A comprehensive list would be very long indeed.
Back to the UN, the problem is the pervasiveness of Beijing-planted operatives—ditto for the WHO, which dithered for fear of offending Beijing in the face of an emerging global pandemic—and a world that cannot say No to China. The GMF report says:
The PRC is increasingly threatening independent organizations with losing access to the UN if they do not adopt its preferred language regarding Taiwan. There are also instances of UN documents being revised to accommodate PRC preferences. These issues, when taken together, show a clear trend of privileging one member state’s interests over the UN’s stated commitment to partnering and sharing information with civil society.
In 1989, Shintaro Ishihara, then Minister of Transport, who would later become governor of Tokyo in 1999 coauthored The Japan That Can Say No: Why Japan Will Be First Among Equals with Sony co-founder and chairman Akio Morita, when bookshops were lined with books that proclaimed, Japan No 1 and heralded the coming Japanese century. It made something of a splash and led to a lot of soul-searching in Japan, but by late 1991 Japan’s asset bubble had collapsed and the book was largely forgotten like all the others heralding the coming Japanese century.
That’s not to say we need an update in the form of A World that Can Say No to China: Why It’s Time to Kick the Schoolyard Bully’s Ass. The world is already looking askance at China, particularly in light of its stealth support of Putin’s invasion of Ukraine and the levers of change are grinding away as I write these words.
Shanghai’s Forever Lockdown
Photo: Wiki Commons
The Financial Times reports that at least 23 Chinese cities–a combined population of 190 million–are under full or partial lockdown. Is Shanghai, which is one of those cities, different? It’s difficult to glean exactly what is happening on the ground in China, but Shanghai is making enough noise about being locked down, about food shortages, about children being separated from parents, about city enforcers bludgeoning the pets of the infected to death that we’re hearing about it. It’s rapidly becoming, in the words of the New York Times, …
… to be more than just a public health challenge. It is also a political test of the zero tolerance approach at large, on which the Communist Party has staked its legitimacy.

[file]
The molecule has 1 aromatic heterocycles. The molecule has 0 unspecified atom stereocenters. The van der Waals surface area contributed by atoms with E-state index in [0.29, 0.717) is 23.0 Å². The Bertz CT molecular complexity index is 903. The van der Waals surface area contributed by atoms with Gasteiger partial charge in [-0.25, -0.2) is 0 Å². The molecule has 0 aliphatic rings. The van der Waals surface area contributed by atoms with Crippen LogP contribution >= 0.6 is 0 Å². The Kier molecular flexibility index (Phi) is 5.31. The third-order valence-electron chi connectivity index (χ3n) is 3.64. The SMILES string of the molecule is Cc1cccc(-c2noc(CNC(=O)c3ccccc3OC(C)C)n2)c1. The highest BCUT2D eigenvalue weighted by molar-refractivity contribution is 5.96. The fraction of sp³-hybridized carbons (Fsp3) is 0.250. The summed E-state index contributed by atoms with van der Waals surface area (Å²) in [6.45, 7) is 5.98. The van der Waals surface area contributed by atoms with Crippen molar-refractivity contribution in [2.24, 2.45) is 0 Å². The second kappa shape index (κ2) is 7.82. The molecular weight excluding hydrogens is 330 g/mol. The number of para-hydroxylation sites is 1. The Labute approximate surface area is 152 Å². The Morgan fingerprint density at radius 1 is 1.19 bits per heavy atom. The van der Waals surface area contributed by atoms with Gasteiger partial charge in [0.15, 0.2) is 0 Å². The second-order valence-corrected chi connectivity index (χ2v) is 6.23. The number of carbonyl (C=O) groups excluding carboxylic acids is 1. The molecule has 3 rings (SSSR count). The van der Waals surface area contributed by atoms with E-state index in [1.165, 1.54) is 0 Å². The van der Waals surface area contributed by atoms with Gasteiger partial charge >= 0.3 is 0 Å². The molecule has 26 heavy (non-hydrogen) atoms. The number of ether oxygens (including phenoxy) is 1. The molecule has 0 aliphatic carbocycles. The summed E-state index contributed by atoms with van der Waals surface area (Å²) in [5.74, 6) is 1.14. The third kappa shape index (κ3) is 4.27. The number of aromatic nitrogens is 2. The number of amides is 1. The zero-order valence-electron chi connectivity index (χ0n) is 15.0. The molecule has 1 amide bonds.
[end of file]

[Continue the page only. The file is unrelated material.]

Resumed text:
For much of the past two years, the Chinese government has stifled most domestic criticism of its zero tolerance Covid strategy, through a mixture of censorship, arrests and success at keeping caseloads low. But in Shanghai, which has recorded more than 70,000 cases since March 1, that is proving more difficult.
The stakes are staggeringly high: it’s Xi and the CCP versus Omicron, a variant that—as case numbers continue to rise daily in fully locked-down Shanghai–doesn’t respond to die-hard suppression strategies as previous variants of Covid-19 have done. But it would appear that in the eyes of the CCP the virus simply cannot be allowed to win.
China’s leader, Xi Jinping, has held up the country’s suppression of the virus as proof of the superiority of his governance model; maintaining that line will be especially important this year, when he is expected to claim an unprecedented third term.
Xi’s political ambitions aside, the chief complaint coming out of Shanghai—in increasingly desperate tones—is the difficulty of ordering meat and vegetables online, the only way of obtaining of food. People are getting up at dawn to try and beat the online click rush, while others are employing more inventive ways to get orders in.
Yes, exponentially increase your click speed with the help of a vibrator.
In the meantime, the party is not blinking. Sun Chunlan, a deputy prime minister, visited Shanghai last weekend and urged the city to deepen its suppression efforts. Bloomberg reports that:
China’s Communist Party issued a rare call imploring rank-and-file members to help contain the coronavirus in Shanghai, showing the strain the locked-down financial hub is under as its worst outbreak to date spreads.
‘We must dare to draw our swords and fight against all kinds of behaviors that interfere with and undermine the overall situation of the fight against the epidemic,’ the top party branch in Shanghai wrote to members late Wednesday, the same day the number of new cases in the city rose to more than 19,900
Such old-fashioned collectivized zeal makes lone cries of desperation on the streets of Shanghai, as in the video below, seem all the more tragic.
Shanghai Needs Food, So May the Rest of China
Chinese old-school farming. Photo: John Coppi, CSIRO